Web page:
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Legion, though, isn’t interested in conventions.  Rather, it breaks them.  Hell, the show killed Aubrey Plaza in the pilot.  Now I know she’ll appear again, but it’s still a bold move. The show is non-linear, not everything gets explained right away, if at all, our protagonist doesn’t see himself as a hero and isn’t even sure what’s real, and the approach in storytelling, whether in its script or visuals, set it apart from the other comic properties.

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What’s more, it helps that this show isn’t tied to any continuity.  While SHIELD likes to play up the ‘It’s all connected’ game and act like it’s still relevant within the MCU, Legion, despite the conflicting reports we received, is not interested in the continuity established by the X-Men films.

Could the show eventually tie into the films?  Yeah, I suppose, but right now, there’s no need.  And not being bound by any pre-established plot allows Legion to stand on its own and tell a unique story.

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And that great storytelling is complimented by equally impressive visuals and cinematography.  Hawley’s direction puts you right into David’s mind as we see his view of the world, what happens when his powers manifest, when he loses control, and how he processes everything around him.  It all gave me a similar experience to when I saw Doctor Strange at the cinema.

It’s a well-done psychological drama and it pays respect to some recent greats that we’ve gotten in the past few years.  Spending so much time on a main character’s mental state gave me huge Mr. Robot vibes, though unlike Elliot, David’s powers are quite real. Whether everything around him is all real is another question.

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And an unstable mental patient unsure how to control their abilities, but they have a huge love of waffles?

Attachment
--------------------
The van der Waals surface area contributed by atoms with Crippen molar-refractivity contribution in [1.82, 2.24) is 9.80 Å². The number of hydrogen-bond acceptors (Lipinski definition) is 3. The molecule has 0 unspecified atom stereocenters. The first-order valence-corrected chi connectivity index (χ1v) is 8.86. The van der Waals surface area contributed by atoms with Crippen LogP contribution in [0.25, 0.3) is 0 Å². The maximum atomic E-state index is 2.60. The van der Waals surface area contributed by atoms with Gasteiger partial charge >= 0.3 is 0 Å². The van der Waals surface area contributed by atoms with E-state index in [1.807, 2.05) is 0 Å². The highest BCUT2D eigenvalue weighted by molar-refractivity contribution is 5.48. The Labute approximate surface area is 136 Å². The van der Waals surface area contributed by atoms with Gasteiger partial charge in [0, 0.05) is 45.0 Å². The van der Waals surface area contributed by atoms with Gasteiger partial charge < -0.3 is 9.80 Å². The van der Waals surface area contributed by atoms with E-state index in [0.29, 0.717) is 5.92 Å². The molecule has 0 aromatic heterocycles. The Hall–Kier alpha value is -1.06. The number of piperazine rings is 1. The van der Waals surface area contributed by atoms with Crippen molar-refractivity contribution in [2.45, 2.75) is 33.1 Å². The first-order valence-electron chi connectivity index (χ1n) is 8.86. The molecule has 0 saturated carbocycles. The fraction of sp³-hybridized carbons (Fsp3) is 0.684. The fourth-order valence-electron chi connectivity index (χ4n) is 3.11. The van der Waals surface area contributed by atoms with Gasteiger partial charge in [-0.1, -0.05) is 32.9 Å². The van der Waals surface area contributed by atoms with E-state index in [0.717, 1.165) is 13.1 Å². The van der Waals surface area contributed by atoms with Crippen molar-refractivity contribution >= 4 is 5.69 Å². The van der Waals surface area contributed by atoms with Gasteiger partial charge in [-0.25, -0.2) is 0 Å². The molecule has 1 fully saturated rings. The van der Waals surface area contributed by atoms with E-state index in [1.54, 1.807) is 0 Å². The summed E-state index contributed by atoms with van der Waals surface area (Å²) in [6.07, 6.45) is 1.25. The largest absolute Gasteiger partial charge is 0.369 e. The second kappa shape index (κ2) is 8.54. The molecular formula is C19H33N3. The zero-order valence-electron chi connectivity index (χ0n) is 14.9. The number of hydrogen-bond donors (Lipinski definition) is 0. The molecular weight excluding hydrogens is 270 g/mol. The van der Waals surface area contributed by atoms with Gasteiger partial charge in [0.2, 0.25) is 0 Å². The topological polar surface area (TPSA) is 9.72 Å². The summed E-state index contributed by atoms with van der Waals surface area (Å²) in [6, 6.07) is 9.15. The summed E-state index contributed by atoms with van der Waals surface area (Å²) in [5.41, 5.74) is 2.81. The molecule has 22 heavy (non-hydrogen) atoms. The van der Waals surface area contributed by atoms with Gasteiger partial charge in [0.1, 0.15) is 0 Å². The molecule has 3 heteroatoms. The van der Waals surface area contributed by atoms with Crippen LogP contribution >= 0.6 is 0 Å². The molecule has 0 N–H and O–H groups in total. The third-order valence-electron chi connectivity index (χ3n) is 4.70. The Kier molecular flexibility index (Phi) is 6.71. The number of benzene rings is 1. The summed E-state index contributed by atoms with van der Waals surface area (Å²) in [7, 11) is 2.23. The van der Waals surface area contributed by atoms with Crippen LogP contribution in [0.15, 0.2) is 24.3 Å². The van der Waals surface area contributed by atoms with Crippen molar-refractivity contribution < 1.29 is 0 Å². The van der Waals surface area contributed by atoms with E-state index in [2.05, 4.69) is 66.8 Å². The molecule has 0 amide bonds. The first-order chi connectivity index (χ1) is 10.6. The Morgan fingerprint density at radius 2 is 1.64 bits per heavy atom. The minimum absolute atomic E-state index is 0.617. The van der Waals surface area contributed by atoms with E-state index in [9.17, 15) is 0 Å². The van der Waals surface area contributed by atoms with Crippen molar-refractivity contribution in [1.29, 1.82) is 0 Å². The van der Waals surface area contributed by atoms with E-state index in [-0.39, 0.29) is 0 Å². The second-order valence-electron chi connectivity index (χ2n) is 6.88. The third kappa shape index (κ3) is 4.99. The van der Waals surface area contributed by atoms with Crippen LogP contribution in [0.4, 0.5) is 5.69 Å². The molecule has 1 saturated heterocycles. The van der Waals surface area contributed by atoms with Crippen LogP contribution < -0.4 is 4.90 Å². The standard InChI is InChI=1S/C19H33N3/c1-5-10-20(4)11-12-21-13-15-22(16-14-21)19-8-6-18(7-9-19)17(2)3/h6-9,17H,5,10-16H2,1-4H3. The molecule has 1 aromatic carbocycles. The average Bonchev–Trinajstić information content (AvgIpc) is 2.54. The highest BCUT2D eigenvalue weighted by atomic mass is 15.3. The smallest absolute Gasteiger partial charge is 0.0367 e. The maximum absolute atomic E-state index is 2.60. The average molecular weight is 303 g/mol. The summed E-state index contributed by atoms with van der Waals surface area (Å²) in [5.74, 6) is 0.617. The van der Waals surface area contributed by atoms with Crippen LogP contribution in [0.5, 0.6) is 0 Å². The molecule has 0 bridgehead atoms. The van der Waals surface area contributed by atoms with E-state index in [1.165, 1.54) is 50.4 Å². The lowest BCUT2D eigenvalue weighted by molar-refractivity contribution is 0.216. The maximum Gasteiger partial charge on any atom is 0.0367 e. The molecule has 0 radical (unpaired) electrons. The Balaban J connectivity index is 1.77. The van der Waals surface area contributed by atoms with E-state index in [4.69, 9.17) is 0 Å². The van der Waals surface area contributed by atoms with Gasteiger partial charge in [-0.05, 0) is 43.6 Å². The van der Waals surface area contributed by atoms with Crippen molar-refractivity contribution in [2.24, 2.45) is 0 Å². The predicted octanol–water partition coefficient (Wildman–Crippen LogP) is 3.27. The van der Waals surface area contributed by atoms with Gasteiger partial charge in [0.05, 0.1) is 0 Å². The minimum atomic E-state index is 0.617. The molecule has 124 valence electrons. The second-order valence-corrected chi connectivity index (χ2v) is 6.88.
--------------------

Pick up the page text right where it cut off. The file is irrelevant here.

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Not sure if this show was filmed or written at the same time as Stranger Things, but I think David and Eleven would make great friends.

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Legion is X-Men meets Mr. Robot meets Stranger Things and it’s a great blend of what makes those three properties great, in addition to having some great humor to boot, such as Amy taking away the sharp tools so David doesn’t cause more harm to himself or the basement.

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I’m a big fan of non-linear storytelling when done well and Legion excels in that. The trips to David’s youth or journeys through his mind aren’t just there to fill in the blanks or give us extra story, but also show his mental state, as he’s unable to maintain control of his powers.  More than that, while these flashbacks and glimpses show us David’s upbringing, his scattered mind makes it hard to determine what’s real.

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David accepts that he has clear problems, but are these really issues just because he’s been told that?  Legion asks who gets to determine what’s normal.  Syd, for example, believes those nuances make us who we are.  Geniuses and prodigies are often called oddities or any number of words that make them seem outside the range of normal, as if being outside what society expects makes you a pariah.